FOUNTAIN VALLEY — The two-hour home video could have been a chronicle of any happy suburban family over a 10-year period, a house full of proud parents and growing children on a number of joyous occasions.
They celebrate birthdays. They take family trips to American landmarks. In one culturally distinctive ceremony for this affluent Korean-American family, the children come forward one by one and bow to their father, touching their foreheads to the floor in a gesture of obeisance and respect.
There is no hint of what was to ensue.
The father, Kyung Mook (Edward) Cho, 54, a multimillionaire Orange County real estate developer, was accused of molesting four of his children. His oldest daughter and her boyfriend committed suicide soon afterward, another daughter denounced him in court as "possessed by Satan," and a year ago this month he was convicted of 25 counts of sexual abuse and child molestation.
Cho's 84-year prison sentence on Dec. 17, followed by his shocking Christmas Day suicide in the Orange County Jail, made headlines throughout Southern California. But it was in the Korean-American community--where Cho was already controversial--that the tragic saga provoked the most soul-searching and continues to puzzle many.
While the judge called Cho's behavior despicable and his children were devastated, Cho continued to assert his innocence in the days after his conviction.
"People are confused because Mr. Cho killed himself," said Dr. Injong Hong, executive director of the L.A. Korean Family Counseling and Legal Advice Center. "Some people believe he killed himself to prove he was innocent."
To this day, many in the Korean-American community believe that Edward Cho was the victim of vindictive children who rebelled against his strict, traditional parenting by inventing unthinkable accusations, believed by the jurors.
"Culture killed him," said Chris Nam, vice president of the Korean Assn. of Orange County, who emigrated from the same Korean village as his friend Cho.
Cho strongly asserted the same point. In a letter to his minister--written from jail and later published in two Korean-language newspapers--Cho contended that "Orange County's all-white jurors' biases and their inability to understand other cultures brought about" his conviction.
During a custody case and a criminal trial, and in documents filed for a civil lawsuit over Cho's estate, Cho's children argued that his behavior grew from his feudal notion that they were his property.
Cho's son claimed at the criminal trial that his father sexually abused him because Cho appeared to believe that "he owned me or something."
"Sometimes Korean fathers exert unreasonable discipline or exercise an authoritarian way of rearing children, which creates tremendous emotional turmoil in their children," agreed Moon Ju Kim, education minister at Bethel Korean Church in Irvine.
The revelations that have poured out in the three court proceedings stand in stark contrast to the idyllic image the Cho family offered to the world.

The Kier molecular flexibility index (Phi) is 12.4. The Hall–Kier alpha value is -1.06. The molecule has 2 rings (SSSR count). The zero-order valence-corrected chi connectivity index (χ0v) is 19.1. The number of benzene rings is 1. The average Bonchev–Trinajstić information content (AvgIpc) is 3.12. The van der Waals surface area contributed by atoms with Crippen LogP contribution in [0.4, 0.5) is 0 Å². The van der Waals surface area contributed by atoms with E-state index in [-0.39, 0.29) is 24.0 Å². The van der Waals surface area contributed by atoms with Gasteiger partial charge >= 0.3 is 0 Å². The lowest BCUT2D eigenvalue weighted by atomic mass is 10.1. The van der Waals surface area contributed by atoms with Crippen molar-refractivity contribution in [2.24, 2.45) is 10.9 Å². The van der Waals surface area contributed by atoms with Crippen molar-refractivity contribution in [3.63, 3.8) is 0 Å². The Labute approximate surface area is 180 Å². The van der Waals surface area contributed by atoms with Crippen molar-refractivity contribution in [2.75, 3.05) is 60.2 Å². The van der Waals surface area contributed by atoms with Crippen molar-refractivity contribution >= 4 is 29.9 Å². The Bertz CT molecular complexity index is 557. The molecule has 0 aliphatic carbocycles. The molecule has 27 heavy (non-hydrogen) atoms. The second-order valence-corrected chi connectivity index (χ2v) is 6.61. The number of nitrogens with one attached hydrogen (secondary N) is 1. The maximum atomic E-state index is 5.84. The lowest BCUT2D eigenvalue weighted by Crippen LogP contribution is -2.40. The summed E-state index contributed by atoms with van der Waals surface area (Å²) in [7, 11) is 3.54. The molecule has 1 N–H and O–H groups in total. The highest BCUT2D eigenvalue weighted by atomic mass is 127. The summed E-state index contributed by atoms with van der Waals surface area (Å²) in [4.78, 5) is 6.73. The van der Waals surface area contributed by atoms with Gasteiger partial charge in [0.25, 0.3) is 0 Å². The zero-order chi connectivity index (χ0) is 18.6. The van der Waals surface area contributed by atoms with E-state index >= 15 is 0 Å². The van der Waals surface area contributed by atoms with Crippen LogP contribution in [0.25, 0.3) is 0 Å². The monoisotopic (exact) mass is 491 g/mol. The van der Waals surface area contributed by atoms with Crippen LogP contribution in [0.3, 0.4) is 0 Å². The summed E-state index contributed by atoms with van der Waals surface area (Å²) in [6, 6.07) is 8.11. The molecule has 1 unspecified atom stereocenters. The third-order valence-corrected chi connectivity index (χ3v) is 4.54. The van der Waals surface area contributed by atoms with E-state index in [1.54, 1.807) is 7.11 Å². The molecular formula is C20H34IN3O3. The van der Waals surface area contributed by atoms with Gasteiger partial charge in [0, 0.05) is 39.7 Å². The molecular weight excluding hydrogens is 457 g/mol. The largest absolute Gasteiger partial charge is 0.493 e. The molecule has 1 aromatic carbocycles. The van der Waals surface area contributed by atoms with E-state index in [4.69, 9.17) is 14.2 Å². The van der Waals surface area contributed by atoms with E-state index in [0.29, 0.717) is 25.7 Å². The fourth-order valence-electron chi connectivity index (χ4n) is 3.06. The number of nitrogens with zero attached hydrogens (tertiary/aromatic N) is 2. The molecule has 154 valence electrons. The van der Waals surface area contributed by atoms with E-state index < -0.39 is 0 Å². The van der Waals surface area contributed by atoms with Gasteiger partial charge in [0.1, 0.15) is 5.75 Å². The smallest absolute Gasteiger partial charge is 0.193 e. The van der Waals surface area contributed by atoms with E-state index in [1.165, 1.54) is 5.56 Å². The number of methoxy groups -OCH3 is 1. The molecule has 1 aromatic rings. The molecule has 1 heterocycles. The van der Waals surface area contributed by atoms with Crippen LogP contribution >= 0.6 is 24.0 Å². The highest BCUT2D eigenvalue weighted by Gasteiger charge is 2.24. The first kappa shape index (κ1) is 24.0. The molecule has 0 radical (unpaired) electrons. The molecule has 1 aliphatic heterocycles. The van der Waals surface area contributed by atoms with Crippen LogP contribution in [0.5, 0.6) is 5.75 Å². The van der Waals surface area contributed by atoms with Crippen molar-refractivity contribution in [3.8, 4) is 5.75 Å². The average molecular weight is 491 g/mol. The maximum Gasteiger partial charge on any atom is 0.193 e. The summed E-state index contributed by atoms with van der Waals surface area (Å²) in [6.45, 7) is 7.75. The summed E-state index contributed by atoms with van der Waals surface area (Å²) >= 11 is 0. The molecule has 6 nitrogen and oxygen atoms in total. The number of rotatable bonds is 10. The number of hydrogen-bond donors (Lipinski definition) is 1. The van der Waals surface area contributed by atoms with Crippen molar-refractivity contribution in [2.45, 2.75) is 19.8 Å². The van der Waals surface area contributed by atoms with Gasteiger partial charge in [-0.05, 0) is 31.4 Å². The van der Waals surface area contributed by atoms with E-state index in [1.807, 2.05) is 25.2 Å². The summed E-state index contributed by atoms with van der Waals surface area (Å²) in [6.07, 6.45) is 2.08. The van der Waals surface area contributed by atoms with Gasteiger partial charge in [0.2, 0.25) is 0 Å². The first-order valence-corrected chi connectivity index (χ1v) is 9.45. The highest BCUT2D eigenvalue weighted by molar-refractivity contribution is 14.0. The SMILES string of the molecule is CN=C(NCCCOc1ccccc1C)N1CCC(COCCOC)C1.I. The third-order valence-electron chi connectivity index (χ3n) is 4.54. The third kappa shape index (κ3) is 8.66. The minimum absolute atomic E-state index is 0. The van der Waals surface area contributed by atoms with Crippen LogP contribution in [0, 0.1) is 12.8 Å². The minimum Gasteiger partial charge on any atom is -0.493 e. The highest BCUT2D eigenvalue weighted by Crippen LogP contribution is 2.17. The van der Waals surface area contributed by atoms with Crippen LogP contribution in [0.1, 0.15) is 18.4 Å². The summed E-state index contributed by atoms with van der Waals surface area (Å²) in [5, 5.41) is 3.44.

After immigrating in 1971, Cho prospered in Orange County, concentrating his real estate business in Garden Grove and amassing holdings that at one time were estimated at nearly $3.5 million. He lived in a large home in Fountain Valley and worked his way to prominence in the Korean-American business community.
But even before allegations of sexual abuse were made against him in 1992, Edward Cho was a controversial figure.
"Some people in the Korean community didn't like him because they thought he was like Scrooge," said Myong Hwan (David) Son, one of Cho's best friends. Cho was well-known for his reluctance to pick up a meal check, and he argued over bets at weekly penny-ante poker games, he said.
At the same time, Cho made large donations to civic and cultural organizations, said Son, a frequent visitor to Cho's home.
All who knew Cho--family members, business associates, attorneys and even his minister--agreed that he was a strict disciplinarian, an authoritarian father who inflicted corporal punishment at times. He tried to exert almost total control over his children's lives, dictating everything from whom they could befriend to what colleges they would attend and what professions they would pursue, friends and family said.
"In the Korean household, the father is the dominant figure," said Erica Kim, Cho's civil attorney. "Everyone obeys everything that Dad says. Mr. Cho was an extreme example of that. He was extremely stingy, very shrewd, very bright, very aggressive."
The fourth of eight children born to poor, uneducated parents in a rural Korean village, Edward Cho worked his way through a church college in Seoul. Upon his arrival in the United States, he worked as a Seventh-Day Adventist minister for eight years in the Northern California community of San Lorenzo. After a short marriage that produced two children, Cho remarried and had two more children.